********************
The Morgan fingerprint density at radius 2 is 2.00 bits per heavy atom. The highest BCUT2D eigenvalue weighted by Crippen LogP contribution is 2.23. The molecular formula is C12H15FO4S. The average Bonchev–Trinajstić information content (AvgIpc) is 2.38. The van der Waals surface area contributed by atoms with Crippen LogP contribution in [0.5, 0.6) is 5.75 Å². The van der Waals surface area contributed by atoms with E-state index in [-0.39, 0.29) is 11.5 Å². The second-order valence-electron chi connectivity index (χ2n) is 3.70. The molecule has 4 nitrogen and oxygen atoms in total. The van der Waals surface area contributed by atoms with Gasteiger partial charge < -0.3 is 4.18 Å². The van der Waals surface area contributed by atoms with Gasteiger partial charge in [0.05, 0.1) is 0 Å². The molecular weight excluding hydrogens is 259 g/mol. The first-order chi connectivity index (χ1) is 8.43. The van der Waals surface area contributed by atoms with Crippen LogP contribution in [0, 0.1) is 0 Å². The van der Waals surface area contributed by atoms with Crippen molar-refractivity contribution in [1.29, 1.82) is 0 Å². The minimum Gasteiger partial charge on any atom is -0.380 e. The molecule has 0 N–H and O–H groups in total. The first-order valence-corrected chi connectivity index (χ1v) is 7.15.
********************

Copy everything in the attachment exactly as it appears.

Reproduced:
The Morgan fingerprint density at radius 2 is 2.00 bits per heavy atom. The highest BCUT2D eigenvalue weighted by Crippen LogP contribution is 2.23. The molecular formula is C12H15FO4S. The average Bonchev–Trinajstić information content (AvgIpc) is 2.38. The van der Waals surface area contributed by atoms with Crippen LogP contribution in [0.5, 0.6) is 5.75 Å². The van der Waals surface area contributed by atoms with E-state index in [-0.39, 0.29) is 11.5 Å². The second-order valence-electron chi connectivity index (χ2n) is 3.70. The molecule has 4 nitrogen and oxygen atoms in total. The van der Waals surface area contributed by atoms with Gasteiger partial charge < -0.3 is 4.18 Å². The van der Waals surface area contributed by atoms with Gasteiger partial charge in [0.05, 0.1) is 0 Å². The molecular weight excluding hydrogens is 259 g/mol. The first-order chi connectivity index (χ1) is 8.43. The van der Waals surface area contributed by atoms with Crippen LogP contribution in [0, 0.1) is 0 Å². The van der Waals surface area contributed by atoms with Crippen molar-refractivity contribution in [1.29, 1.82) is 0 Å². The minimum Gasteiger partial charge on any atom is -0.380 e. The molecule has 0 N–H and O–H groups in total. The first-order valence-corrected chi connectivity index (χ1v) is 7.15.